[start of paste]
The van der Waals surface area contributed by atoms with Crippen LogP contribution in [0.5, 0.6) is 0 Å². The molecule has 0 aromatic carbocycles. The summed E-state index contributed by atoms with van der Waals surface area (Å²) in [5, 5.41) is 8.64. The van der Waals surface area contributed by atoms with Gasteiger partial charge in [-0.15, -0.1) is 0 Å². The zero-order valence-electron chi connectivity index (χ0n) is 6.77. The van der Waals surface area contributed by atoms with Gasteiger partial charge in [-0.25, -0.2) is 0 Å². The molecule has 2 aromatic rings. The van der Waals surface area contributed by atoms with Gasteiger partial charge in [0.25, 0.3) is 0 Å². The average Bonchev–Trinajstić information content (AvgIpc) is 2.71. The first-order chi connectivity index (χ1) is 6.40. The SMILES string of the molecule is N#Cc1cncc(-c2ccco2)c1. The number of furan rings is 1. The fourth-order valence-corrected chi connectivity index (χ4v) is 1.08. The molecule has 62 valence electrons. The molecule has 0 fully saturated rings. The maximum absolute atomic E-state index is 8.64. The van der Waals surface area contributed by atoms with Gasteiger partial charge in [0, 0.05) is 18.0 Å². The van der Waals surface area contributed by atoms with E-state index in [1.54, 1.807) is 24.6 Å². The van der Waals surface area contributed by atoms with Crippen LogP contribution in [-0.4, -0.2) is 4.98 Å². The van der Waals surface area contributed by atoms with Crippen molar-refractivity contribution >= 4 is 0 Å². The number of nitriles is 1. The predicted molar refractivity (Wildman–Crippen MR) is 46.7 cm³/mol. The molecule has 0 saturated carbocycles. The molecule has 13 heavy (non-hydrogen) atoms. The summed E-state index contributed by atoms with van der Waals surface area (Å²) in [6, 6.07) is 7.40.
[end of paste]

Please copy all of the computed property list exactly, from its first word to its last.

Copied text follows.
The van der Waals surface area contributed by atoms with Crippen LogP contribution in [0.5, 0.6) is 0 Å². The molecule has 0 aromatic carbocycles. The summed E-state index contributed by atoms with van der Waals surface area (Å²) in [5, 5.41) is 8.64. The van der Waals surface area contributed by atoms with Gasteiger partial charge in [-0.15, -0.1) is 0 Å². The zero-order valence-electron chi connectivity index (χ0n) is 6.77. The van der Waals surface area contributed by atoms with Gasteiger partial charge in [-0.25, -0.2) is 0 Å². The molecule has 2 aromatic rings. The van der Waals surface area contributed by atoms with Gasteiger partial charge in [0.25, 0.3) is 0 Å². The average Bonchev–Trinajstić information content (AvgIpc) is 2.71. The first-order chi connectivity index (χ1) is 6.40. The SMILES string of the molecule is N#Cc1cncc(-c2ccco2)c1. The number of furan rings is 1. The fourth-order valence-corrected chi connectivity index (χ4v) is 1.08. The molecule has 62 valence electrons. The molecule has 0 fully saturated rings. The maximum absolute atomic E-state index is 8.64. The van der Waals surface area contributed by atoms with Gasteiger partial charge in [0, 0.05) is 18.0 Å². The van der Waals surface area contributed by atoms with E-state index in [1.54, 1.807) is 24.6 Å². The van der Waals surface area contributed by atoms with Crippen LogP contribution in [-0.4, -0.2) is 4.98 Å². The van der Waals surface area contributed by atoms with Crippen molar-refractivity contribution >= 4 is 0 Å². The number of nitriles is 1. The predicted molar refractivity (Wildman–Crippen MR) is 46.7 cm³/mol. The molecule has 0 saturated carbocycles. The molecule has 13 heavy (non-hydrogen) atoms. The summed E-state index contributed by atoms with van der Waals surface area (Å²) in [6, 6.07) is 7.40.